Manchester City's Raheem Sterling accuses newspapers of racism
Manchester City's Raheem Sterling accuses newspapers of fuelling racism after being abused by Chelsea fans
Raheem Sterling has accused British newspapers, including the Daily Mail, of helping to "fuel racism" with the way they portray young black footballers after he suffered alleged abuse during Manchester City's defeat at Chelsea. Chelsea and the police are investigating the incident at Stamford Bridge on Saturday, which was highlighted on social media.
Sterling, 24, posted on Instagram yesterday, referencing a story from January about City teammate Tosin Adarabioyo reportedly buying an expensive house despite never having started a Premier League match.
"The young black kid is looked at in a bad light. Which helps fuel racism and aggressive behaviour," Sterling wrote. "So for all the newspapers that don't understand why people are racist in this day and age all I have to say is have a second thought about fair publicity and give all players an equal chance."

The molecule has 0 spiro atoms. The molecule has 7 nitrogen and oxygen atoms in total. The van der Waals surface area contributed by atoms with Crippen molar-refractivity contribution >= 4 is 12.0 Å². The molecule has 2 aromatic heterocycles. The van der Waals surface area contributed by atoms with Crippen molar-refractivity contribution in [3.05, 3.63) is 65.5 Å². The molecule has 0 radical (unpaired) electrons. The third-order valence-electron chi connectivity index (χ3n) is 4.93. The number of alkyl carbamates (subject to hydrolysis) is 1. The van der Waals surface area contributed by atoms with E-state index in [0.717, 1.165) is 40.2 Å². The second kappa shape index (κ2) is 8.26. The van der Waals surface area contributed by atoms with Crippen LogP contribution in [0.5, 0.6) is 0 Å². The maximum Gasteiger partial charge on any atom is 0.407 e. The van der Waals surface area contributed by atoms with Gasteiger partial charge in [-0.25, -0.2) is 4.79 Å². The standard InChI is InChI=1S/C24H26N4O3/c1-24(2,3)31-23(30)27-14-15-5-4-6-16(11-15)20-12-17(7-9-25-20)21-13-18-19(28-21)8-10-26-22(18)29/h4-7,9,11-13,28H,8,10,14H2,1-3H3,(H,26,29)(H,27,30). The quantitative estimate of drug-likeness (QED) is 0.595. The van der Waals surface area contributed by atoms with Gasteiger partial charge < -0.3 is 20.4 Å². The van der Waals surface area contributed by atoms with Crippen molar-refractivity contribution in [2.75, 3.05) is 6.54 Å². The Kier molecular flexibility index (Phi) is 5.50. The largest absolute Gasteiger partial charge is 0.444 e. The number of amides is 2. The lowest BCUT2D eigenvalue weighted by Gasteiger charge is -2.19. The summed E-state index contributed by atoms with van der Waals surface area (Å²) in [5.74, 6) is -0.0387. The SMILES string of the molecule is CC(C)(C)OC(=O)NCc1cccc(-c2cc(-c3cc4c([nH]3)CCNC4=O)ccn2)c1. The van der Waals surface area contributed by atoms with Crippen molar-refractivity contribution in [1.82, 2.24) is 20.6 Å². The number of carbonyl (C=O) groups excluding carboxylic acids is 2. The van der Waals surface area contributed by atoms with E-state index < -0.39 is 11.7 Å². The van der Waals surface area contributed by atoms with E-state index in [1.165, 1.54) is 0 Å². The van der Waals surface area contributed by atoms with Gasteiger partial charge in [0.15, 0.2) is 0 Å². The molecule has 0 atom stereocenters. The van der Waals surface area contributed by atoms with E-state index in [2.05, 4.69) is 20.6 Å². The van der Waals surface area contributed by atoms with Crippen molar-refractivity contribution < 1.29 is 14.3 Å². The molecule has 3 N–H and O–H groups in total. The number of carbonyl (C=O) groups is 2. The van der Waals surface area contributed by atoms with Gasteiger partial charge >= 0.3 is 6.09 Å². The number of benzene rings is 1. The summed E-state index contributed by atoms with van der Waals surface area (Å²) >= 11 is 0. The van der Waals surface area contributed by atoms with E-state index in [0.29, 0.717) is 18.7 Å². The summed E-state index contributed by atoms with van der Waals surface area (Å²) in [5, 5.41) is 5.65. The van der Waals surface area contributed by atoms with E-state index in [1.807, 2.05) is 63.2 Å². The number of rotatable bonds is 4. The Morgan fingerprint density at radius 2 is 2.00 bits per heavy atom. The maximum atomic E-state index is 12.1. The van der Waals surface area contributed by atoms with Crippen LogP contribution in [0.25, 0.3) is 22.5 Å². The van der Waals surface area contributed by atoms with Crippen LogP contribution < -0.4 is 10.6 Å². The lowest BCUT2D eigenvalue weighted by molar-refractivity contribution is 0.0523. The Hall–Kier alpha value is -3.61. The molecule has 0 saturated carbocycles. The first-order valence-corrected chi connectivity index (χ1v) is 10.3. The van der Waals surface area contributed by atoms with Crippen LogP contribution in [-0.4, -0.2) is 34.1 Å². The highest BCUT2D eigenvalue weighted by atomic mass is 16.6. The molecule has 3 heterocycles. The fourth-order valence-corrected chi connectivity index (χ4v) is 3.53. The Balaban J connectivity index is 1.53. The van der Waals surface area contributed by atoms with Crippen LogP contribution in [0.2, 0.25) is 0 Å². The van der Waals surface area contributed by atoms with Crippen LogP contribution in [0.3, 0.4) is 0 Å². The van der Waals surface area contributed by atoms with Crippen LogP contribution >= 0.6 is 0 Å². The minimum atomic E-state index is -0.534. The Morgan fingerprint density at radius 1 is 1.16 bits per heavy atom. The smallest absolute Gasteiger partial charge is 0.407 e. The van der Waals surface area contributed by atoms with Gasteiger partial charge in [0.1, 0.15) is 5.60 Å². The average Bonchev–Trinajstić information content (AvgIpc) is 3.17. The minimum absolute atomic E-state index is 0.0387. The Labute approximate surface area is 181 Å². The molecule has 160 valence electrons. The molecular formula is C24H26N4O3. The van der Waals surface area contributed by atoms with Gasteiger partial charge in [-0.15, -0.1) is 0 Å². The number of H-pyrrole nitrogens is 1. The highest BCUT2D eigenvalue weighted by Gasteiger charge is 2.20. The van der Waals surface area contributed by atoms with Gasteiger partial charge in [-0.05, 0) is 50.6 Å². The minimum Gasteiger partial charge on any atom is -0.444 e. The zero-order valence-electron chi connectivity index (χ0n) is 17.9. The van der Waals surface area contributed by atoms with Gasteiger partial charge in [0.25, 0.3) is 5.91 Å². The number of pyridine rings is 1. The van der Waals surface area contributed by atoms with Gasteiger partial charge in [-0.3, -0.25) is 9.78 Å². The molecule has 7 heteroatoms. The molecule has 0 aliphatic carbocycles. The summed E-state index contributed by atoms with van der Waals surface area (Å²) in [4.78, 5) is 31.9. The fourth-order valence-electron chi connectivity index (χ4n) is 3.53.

Sterling received a barrage of abuse from home supporters as he retrieved the ball from behind the goal during the first half of the EPL match at Stamford Bridge, which City lost 2-0.
The England international said he was not surprised by the behaviour of the fans but did not elaborate on what was said. "I just want to say, I'm not normally the person to talk a lot but when I think I need my point heard I will speak up," he posted. "Regarding what was said at the Chelsea game, as you can see by my reaction I just had to laugh because I don't expect no better."
In his social media post, Sterling refers to headlines about Adarabioyo, 21, and fellow City youngster Phil Foden buying houses. While the article about Adarabioyo focuses on how he spent £2.25 million on a property without making a top-flight appearance, midfielder Foden, 18, is described as having "set up a future".
"You have two young players starting out their careers - both play for the same team, both have done the right thing, which is buy a new house for their mothers who have put in a lot of time and love into helping them get where they are," said Sterling.
"But look at how the newspapers get their message across for the young black player and then for the young white player. I think this is unacceptable, both innocent, have not done a thing wrong but just by the way it has been worded."
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